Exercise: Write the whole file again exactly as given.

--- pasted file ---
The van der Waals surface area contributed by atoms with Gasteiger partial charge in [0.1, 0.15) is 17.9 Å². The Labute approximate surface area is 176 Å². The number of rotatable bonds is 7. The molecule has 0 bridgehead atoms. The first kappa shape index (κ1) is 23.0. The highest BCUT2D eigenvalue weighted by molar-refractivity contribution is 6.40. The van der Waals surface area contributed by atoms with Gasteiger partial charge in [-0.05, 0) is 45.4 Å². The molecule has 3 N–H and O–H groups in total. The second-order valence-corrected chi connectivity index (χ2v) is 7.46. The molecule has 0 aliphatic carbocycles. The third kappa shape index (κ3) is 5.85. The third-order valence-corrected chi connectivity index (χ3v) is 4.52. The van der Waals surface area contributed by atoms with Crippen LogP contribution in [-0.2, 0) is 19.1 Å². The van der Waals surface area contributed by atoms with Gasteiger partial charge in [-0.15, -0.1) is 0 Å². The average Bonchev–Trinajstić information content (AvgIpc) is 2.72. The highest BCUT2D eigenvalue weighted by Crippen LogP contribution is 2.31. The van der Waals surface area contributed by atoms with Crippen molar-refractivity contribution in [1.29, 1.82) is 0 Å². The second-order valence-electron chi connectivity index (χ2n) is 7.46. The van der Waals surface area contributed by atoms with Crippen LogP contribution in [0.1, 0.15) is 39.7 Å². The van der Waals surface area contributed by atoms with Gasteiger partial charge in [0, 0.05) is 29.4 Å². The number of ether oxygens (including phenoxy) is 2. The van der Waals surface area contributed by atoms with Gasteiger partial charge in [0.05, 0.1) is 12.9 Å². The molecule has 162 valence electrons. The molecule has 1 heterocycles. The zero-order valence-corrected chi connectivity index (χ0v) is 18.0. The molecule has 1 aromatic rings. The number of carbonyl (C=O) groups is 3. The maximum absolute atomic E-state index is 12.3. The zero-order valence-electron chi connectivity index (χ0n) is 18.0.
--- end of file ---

The van der Waals surface area contributed by atoms with Gasteiger partial charge in [0.1, 0.15) is 17.9 Å². The Labute approximate surface area is 176 Å². The number of rotatable bonds is 7. The molecule has 0 bridgehead atoms. The first kappa shape index (κ1) is 23.0. The highest BCUT2D eigenvalue weighted by molar-refractivity contribution is 6.40. The van der Waals surface area contributed by atoms with Gasteiger partial charge in [-0.05, 0) is 45.4 Å². The molecule has 3 N–H and O–H groups in total. The second-order valence-corrected chi connectivity index (χ2v) is 7.46. The molecule has 0 aliphatic carbocycles. The third kappa shape index (κ3) is 5.85. The third-order valence-corrected chi connectivity index (χ3v) is 4.52. The van der Waals surface area contributed by atoms with Crippen LogP contribution in [-0.2, 0) is 19.1 Å². The van der Waals surface area contributed by atoms with Gasteiger partial charge in [-0.15, -0.1) is 0 Å². The average Bonchev–Trinajstić information content (AvgIpc) is 2.72. The highest BCUT2D eigenvalue weighted by Crippen LogP contribution is 2.31. The van der Waals surface area contributed by atoms with Crippen molar-refractivity contribution in [1.29, 1.82) is 0 Å². The second-order valence-electron chi connectivity index (χ2n) is 7.46. The van der Waals surface area contributed by atoms with Crippen LogP contribution in [0.1, 0.15) is 39.7 Å². The van der Waals surface area contributed by atoms with Gasteiger partial charge in [0, 0.05) is 29.4 Å². The number of ether oxygens (including phenoxy) is 2. The van der Waals surface area contributed by atoms with Gasteiger partial charge in [0.05, 0.1) is 12.9 Å². The molecule has 162 valence electrons. The molecule has 1 heterocycles. The zero-order valence-corrected chi connectivity index (χ0v) is 18.0. The molecule has 1 aromatic rings. The number of carbonyl (C=O) groups is 3. The maximum absolute atomic E-state index is 12.3. The zero-order valence-electron chi connectivity index (χ0n) is 18.0.